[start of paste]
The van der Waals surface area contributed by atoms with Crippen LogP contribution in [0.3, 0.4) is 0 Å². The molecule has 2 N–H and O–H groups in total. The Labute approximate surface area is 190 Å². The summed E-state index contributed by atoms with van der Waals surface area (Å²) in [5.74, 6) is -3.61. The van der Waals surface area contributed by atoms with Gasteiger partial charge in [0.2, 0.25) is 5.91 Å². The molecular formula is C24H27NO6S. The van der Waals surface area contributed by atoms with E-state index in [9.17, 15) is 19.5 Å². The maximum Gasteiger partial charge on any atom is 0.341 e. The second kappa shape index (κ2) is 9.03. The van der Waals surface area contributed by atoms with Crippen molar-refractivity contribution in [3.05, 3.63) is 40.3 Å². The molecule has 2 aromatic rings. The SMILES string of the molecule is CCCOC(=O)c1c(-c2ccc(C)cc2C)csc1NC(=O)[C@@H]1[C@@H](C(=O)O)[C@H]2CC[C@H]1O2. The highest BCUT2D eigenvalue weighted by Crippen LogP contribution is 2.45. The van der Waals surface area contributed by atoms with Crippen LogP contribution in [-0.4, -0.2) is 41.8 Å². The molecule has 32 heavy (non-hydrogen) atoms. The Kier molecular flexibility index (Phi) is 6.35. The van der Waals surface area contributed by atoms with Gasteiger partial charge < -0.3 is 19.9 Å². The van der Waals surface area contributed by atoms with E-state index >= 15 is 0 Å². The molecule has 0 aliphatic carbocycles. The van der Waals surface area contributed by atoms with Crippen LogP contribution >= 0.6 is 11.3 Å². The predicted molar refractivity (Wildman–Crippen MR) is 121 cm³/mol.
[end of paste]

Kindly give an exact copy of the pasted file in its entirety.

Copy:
The van der Waals surface area contributed by atoms with Crippen LogP contribution in [0.3, 0.4) is 0 Å². The molecule has 2 N–H and O–H groups in total. The Labute approximate surface area is 190 Å². The summed E-state index contributed by atoms with van der Waals surface area (Å²) in [5.74, 6) is -3.61. The van der Waals surface area contributed by atoms with Gasteiger partial charge in [0.2, 0.25) is 5.91 Å². The molecular formula is C24H27NO6S. The van der Waals surface area contributed by atoms with E-state index in [9.17, 15) is 19.5 Å². The maximum Gasteiger partial charge on any atom is 0.341 e. The second kappa shape index (κ2) is 9.03. The van der Waals surface area contributed by atoms with Crippen molar-refractivity contribution in [3.05, 3.63) is 40.3 Å². The molecule has 2 aromatic rings. The SMILES string of the molecule is CCCOC(=O)c1c(-c2ccc(C)cc2C)csc1NC(=O)[C@@H]1[C@@H](C(=O)O)[C@H]2CC[C@H]1O2. The highest BCUT2D eigenvalue weighted by Crippen LogP contribution is 2.45. The van der Waals surface area contributed by atoms with Crippen LogP contribution in [-0.4, -0.2) is 41.8 Å². The molecule has 32 heavy (non-hydrogen) atoms. The Kier molecular flexibility index (Phi) is 6.35. The van der Waals surface area contributed by atoms with Gasteiger partial charge < -0.3 is 19.9 Å². The van der Waals surface area contributed by atoms with E-state index >= 15 is 0 Å². The molecule has 0 aliphatic carbocycles. The van der Waals surface area contributed by atoms with Crippen LogP contribution >= 0.6 is 11.3 Å². The predicted molar refractivity (Wildman–Crippen MR) is 121 cm³/mol.